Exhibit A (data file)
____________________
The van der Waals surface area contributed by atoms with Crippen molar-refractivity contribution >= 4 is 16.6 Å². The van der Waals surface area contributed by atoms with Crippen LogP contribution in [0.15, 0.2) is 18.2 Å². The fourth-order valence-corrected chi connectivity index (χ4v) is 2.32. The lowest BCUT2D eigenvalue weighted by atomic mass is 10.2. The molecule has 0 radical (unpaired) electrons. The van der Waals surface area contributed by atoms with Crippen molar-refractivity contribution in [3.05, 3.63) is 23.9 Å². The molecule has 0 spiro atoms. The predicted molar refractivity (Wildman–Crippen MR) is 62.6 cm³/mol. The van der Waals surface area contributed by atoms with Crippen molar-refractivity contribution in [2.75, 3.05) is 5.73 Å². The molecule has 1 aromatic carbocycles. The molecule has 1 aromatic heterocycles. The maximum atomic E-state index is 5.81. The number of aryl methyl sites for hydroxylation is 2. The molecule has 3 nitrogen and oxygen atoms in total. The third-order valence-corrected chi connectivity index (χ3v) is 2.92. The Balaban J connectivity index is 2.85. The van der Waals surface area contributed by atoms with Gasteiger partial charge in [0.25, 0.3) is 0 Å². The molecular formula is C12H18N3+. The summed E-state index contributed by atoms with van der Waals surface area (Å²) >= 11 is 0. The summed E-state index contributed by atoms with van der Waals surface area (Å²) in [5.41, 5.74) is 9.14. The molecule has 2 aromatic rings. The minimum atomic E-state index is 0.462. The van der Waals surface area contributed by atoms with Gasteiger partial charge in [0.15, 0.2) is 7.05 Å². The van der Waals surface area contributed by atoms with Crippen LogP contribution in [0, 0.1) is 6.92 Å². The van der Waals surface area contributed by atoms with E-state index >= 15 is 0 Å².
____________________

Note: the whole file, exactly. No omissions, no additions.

The van der Waals surface area contributed by atoms with Crippen molar-refractivity contribution >= 4 is 16.6 Å². The van der Waals surface area contributed by atoms with Crippen LogP contribution in [0.15, 0.2) is 18.2 Å². The fourth-order valence-corrected chi connectivity index (χ4v) is 2.32. The lowest BCUT2D eigenvalue weighted by atomic mass is 10.2. The molecule has 0 radical (unpaired) electrons. The van der Waals surface area contributed by atoms with Crippen molar-refractivity contribution in [3.05, 3.63) is 23.9 Å². The molecule has 0 spiro atoms. The predicted molar refractivity (Wildman–Crippen MR) is 62.6 cm³/mol. The van der Waals surface area contributed by atoms with Crippen molar-refractivity contribution in [2.75, 3.05) is 5.73 Å². The molecule has 1 aromatic carbocycles. The molecule has 1 aromatic heterocycles. The maximum atomic E-state index is 5.81. The number of aryl methyl sites for hydroxylation is 2. The molecule has 3 nitrogen and oxygen atoms in total. The third-order valence-corrected chi connectivity index (χ3v) is 2.92. The Balaban J connectivity index is 2.85. The van der Waals surface area contributed by atoms with Gasteiger partial charge in [0.25, 0.3) is 0 Å². The molecular formula is C12H18N3+. The summed E-state index contributed by atoms with van der Waals surface area (Å²) >= 11 is 0. The summed E-state index contributed by atoms with van der Waals surface area (Å²) in [5.41, 5.74) is 9.14. The molecule has 2 aromatic rings. The minimum atomic E-state index is 0.462. The van der Waals surface area contributed by atoms with Gasteiger partial charge in [0.15, 0.2) is 7.05 Å². The van der Waals surface area contributed by atoms with Crippen LogP contribution in [0, 0.1) is 6.92 Å². The van der Waals surface area contributed by atoms with E-state index >= 15 is 0 Å².